Penang ferry service
The famous heritage ride across the Penang Channel
Probably the most cherished and well-known icon of Penang, this ferry service which carries motor vehicles and foot passengers became operational in 1925, linking Butterworth on the mainland to George Town on the island. Prior to that, the ferries in the form of large boats were meant for goods and people only.
The upside-down tree – Penang's very own Baobab
According to African legend, the Baobab wanted to become the most beautiful tree of all. When it realised that this was not possible, it put its head into the ground, so only the roots pointed heavenward. Another legend holds that when the Baobab was planted by God, it kept walking, so God pulled it up and replanted it upside down to stop it moving.
History of Little India
This meticulously regimented network was among the earliest parts of George Town planned under the administration of Sir Francis Light, the English founder of Penang. The area is hence now referred to as the "Francis Light Grid" – a rectangular network bordered by Leith Street, Beach Street, Chulia Street and Pitt Street (now Jalan Masjid Kapitan Keling).
Nyonya kasut manek (beaded shoes) – timeless objects of beauty
The British presence in the three Straits Settlement states had a profound influence on Peranakan culture. Suddenly, the hitherto unknown suits and skirt became à la mode for men and women respectively.
Western techniques also influenced the art and craft of fashioning Peranakan footwear. The style of embroidery for example, once influenced by the Malays was in turn influenced by Western culture. The fine bead work for shoes with which the Nyonya is identified with is a comparatively recent invention from 19th century Britain and Continental Europe.
Our bold and beautiful red Bunga Raya
Let us pause for a moment and look at the name of Malaysia's national flower – Hibiscus rosa-sinensis. The English word “hibiscus” derives from the Greek word “hibiskos.” The flower received its name from the renowned physician Pedanius Dioscorides (c. 40 – 90 AD). He was the author of "De Materia Medica", a 5-volume Greek encyclopedia about herbal medicine and related medicinal substances. Disocorides was also a botanist.
My Kebaya shirt - a journey where novelty meets sublime beauty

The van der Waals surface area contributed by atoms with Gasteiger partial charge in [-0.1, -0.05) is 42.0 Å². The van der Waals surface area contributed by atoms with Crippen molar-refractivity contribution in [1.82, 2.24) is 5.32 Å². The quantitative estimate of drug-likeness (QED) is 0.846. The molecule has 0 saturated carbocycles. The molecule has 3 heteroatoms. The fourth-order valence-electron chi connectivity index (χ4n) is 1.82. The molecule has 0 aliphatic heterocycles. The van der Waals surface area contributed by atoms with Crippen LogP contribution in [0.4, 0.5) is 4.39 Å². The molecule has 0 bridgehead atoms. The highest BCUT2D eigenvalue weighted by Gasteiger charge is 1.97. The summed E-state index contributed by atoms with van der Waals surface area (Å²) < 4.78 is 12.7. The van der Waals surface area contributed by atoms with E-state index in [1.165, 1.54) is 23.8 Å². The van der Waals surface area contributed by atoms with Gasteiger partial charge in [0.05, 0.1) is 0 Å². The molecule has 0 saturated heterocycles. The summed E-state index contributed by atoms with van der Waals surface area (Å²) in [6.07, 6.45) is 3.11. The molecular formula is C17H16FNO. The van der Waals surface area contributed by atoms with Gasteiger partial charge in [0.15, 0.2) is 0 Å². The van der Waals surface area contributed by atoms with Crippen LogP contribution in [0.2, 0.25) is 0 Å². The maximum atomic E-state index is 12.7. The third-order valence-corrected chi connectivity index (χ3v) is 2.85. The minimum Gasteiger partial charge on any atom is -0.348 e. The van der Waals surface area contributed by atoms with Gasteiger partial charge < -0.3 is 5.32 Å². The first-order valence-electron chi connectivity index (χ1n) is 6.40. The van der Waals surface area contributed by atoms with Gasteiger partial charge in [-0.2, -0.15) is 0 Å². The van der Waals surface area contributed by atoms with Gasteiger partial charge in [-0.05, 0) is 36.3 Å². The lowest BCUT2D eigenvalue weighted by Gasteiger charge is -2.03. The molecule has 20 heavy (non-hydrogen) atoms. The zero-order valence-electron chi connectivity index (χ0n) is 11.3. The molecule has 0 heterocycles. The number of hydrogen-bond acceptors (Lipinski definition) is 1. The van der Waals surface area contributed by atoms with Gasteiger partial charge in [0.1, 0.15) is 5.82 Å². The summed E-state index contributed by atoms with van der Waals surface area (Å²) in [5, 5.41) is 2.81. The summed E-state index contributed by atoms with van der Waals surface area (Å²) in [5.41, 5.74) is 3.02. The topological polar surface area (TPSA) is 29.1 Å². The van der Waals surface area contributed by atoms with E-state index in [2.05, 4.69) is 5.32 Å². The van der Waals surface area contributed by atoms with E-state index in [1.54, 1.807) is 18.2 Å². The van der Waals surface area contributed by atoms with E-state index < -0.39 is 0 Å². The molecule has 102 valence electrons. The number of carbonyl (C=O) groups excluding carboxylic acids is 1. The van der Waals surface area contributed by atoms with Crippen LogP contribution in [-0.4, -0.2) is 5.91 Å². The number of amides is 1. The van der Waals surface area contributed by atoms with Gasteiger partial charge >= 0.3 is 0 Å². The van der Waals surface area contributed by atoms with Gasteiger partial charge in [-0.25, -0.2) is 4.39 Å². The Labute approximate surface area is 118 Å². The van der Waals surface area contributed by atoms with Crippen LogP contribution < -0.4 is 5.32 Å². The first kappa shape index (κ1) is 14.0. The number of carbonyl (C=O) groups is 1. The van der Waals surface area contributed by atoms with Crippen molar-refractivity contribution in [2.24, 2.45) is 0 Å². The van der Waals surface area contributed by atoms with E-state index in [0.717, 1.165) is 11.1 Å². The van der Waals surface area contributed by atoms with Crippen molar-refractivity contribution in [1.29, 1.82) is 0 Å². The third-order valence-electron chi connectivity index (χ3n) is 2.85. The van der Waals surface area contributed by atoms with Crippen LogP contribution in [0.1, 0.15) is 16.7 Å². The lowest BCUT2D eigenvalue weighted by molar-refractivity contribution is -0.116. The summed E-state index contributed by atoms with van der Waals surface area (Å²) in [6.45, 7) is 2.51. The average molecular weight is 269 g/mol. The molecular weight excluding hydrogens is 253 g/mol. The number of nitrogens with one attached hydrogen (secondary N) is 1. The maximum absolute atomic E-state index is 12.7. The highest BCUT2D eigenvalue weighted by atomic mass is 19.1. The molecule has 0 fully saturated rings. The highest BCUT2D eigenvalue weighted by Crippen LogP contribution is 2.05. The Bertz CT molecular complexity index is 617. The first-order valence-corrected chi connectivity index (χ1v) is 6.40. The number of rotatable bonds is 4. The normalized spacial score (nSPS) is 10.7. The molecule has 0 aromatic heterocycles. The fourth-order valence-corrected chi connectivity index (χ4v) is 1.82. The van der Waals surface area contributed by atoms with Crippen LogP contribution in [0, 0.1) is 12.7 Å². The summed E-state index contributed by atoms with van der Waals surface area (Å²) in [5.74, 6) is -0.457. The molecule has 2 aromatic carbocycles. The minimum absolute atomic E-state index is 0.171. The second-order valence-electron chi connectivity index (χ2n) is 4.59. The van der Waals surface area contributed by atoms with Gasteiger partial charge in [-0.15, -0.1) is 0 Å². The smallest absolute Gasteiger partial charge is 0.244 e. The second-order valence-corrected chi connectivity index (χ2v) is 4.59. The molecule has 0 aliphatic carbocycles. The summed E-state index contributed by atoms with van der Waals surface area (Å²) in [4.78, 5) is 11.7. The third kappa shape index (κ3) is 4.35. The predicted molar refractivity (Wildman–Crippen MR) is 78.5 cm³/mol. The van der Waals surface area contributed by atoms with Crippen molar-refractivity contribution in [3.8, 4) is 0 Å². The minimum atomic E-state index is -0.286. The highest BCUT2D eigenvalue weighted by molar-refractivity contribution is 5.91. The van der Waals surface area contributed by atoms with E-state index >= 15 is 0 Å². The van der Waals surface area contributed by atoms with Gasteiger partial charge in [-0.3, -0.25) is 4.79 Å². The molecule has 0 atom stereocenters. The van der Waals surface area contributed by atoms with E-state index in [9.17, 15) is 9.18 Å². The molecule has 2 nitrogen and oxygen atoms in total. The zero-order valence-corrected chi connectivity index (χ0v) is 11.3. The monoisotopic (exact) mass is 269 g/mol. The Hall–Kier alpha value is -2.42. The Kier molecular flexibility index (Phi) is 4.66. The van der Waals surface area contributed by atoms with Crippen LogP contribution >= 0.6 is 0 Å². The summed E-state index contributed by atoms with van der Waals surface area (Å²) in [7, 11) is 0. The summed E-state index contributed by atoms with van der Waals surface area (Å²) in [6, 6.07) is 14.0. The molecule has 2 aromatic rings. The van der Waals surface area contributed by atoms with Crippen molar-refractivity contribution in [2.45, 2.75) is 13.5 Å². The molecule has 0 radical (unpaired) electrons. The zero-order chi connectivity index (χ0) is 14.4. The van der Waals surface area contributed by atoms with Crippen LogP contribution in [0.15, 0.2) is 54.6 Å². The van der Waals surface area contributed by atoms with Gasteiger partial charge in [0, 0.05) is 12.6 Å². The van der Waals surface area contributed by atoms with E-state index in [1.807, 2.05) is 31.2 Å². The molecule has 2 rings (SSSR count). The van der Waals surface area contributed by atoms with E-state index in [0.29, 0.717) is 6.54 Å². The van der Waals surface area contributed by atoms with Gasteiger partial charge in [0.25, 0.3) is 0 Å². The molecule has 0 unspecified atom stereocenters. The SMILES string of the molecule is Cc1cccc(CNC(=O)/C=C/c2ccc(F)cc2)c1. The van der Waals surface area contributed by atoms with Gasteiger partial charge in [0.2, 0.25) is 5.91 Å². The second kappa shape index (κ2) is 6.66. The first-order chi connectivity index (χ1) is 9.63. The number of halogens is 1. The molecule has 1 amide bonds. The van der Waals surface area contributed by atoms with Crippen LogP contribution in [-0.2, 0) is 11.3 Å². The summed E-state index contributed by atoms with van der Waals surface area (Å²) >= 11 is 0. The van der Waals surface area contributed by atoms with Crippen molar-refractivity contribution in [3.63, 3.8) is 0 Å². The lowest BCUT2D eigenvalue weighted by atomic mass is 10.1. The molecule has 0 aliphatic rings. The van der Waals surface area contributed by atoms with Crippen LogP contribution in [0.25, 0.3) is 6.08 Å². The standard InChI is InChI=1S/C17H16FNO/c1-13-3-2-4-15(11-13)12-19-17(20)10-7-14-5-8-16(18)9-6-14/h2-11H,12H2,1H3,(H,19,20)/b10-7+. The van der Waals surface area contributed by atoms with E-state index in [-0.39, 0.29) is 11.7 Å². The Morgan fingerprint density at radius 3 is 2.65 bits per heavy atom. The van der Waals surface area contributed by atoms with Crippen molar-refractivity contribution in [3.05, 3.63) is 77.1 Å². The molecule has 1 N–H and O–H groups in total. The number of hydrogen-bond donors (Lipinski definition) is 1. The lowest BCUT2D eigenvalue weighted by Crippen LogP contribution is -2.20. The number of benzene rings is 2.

Having grown up in a Peranakan household, I have always been intrigued by the beauty of the kebaya. It is not just about how – when matched with a traditional floral sarong – the entire ensemble is wearable art, one that gives a veritable statement on the opulent cultural heritage of the Nyonyas.
Malaysians – unique and united
"The melting pot or mixing bowl images do not provide an adequate picture of Penang. The kaleidoscope, with its shifting patterns of colourful pieces, overlapping sometimes to make new shapes, some larger in one frame and smaller in others, offers a better metaphor for Penang's multi ethnic population and its changes over time." – Sarnia Hayes Hoyt Old Penang 1991
Jalur Gemilang – the stripes of glory
Behind the simple and slightly derivative design, the Malaysian flag has, since its creation, served as a silent testament to the country's heritage and cultural mix, and upholding cherished values like freedom and justice.
Penang's Cina Wayang (Chinese opera) – for Gods and ghosts
Growing up in Ayer Itam in the 70s was so much fun. Living near the wet market was even better since you could buy food easily any time of the day. Back then, we would bring our own tiffin carriers, even supply our own eggs to the char koay kak lady or Pak Dollah, the mee goreng uncle. Ah Heng, the rojak man, parked his cart in front of my house. He would string halved green mangoes on a lidi (coconut leaf) stick and top them with rojak sauce and crushed peanuts. Another favourite of mine was the sliced bangkwang (turnip), also topped with rojak sauce and crushed peanuts. Ah Heng eventually gave up the rojak business and sold koay teow thng. Everybody knew everybody back then. News even travelled faster than a speeding bullet. Before I could reach home, my mum would have known what I was up to. Mind you, that was when my house did not even have a telephone.
A traditional signboard maker in Penang
In this day and age of colourful and animated LED video billboards, digital displays for advertisements and other fancy forms of signage, one does wonder if there is a place, still, for the traditional, hand carved signboard – the sort of signboard that is found in some Chinese homes and business establishments.